As we all know, this coming NBA season should be treasured deeply. Yes, it might be the “greatest basketball ever played,” but that’s not why we need to hold this campaign dearly. Well, that’s a fine reason too, but the real reason is that this might be the last NBA season for a while. You see, the NBA’s collective bargaining agreement is set to expire this summer, and as of now, there’s no resolution to this problem with all signs pointing to a lockout. Enjoy it while it lasts.

The basis for the NBA’s case is that the spending the league has seen over the past decade has put a lot of its teams in serious financial trouble. Like, operating at a $400 million loss last season levels of trouble, which is not good. The league, on the other hand, argues that the teams must be doing all right if they can afford to pay Rudy Gay $82 million over the next five years. Both fine cases, which is the main reason why a lockout seems so likely.

Except, of course, if you listen to Stanford economics professor Roger Noll, who thinks everything is going to be A-OK, as he told the Boston Globe’s Gary Washburn.

“I think the NBA is reasonably healthy,’’ said Noll. “If you extract the fact that it’s the worst recession in the lifetime of anybody who’s thinking about it, the league is healthy. I do not anticipate there will be a strike or lockout. I do not anticipate the next agreement will differ materially from the present agreement.

“Both sides blow smoke in the run-up to collective bargaining. But you shouldn’t pay any attention to what they say. They are jockeying for position and trying to put pressure on the other side through the media. Nothing they say now about the state of the league or the state of the collective bargaining negotiations has any particular truth value.’’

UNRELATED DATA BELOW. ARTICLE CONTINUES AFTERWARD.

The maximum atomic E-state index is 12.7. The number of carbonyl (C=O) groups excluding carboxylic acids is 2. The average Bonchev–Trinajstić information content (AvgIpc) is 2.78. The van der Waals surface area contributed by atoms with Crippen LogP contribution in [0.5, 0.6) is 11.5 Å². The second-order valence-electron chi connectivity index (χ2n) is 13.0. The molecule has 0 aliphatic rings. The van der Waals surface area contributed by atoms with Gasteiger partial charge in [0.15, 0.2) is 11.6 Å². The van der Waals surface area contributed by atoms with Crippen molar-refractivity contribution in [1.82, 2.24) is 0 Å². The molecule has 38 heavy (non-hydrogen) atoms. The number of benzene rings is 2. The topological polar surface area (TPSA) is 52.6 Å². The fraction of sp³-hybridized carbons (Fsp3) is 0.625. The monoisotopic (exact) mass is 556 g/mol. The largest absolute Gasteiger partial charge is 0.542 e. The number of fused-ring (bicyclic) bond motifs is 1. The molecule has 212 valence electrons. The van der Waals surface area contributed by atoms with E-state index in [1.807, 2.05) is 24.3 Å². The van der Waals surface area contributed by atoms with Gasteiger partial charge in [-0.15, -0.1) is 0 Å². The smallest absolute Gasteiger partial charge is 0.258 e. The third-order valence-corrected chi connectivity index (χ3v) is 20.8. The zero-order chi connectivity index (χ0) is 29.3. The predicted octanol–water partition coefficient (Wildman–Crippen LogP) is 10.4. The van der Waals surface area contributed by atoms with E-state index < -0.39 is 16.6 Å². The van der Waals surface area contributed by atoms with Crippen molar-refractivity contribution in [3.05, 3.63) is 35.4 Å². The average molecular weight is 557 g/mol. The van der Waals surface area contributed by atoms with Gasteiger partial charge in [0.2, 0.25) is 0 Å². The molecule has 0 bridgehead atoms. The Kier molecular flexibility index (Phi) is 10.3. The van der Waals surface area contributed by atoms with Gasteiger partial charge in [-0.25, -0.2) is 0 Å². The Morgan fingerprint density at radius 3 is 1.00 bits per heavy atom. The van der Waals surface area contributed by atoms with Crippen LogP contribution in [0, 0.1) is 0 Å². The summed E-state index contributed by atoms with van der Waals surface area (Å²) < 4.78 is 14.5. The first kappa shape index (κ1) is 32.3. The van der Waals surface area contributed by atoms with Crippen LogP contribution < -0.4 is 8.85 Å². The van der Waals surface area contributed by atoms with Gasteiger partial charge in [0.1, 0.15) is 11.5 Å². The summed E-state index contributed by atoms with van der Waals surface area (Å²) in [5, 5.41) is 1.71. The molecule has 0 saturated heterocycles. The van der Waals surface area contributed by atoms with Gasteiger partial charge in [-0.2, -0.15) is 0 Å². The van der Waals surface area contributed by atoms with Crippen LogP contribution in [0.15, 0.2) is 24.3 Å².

Oh, well, that’s good. The NBA and its players are just making things up to get everybody scared that there might be no basketball next year. I suppose that’s better than there actually being no basketball next year. Interesting negotiating strategy, but if it means there’s hoops, I’m all for it.

Unless, you know, the NBA isn’t just making things up to sound tough. Noll is right to say that the economy makes this looks worse, but when the teams are functioning in that economy, that’s kind of important. These guys like making money, and they aren’t the biggest fans of just letting it slip through their fingers. Not to mention, they’ve locked out the players before, so it’s not totally ludicrous to think they’d do it again.

At the very least, it’s probably prudent to enjoy this season like it’s the last one ever. Carpe the season, you guys.

(via SLAM)

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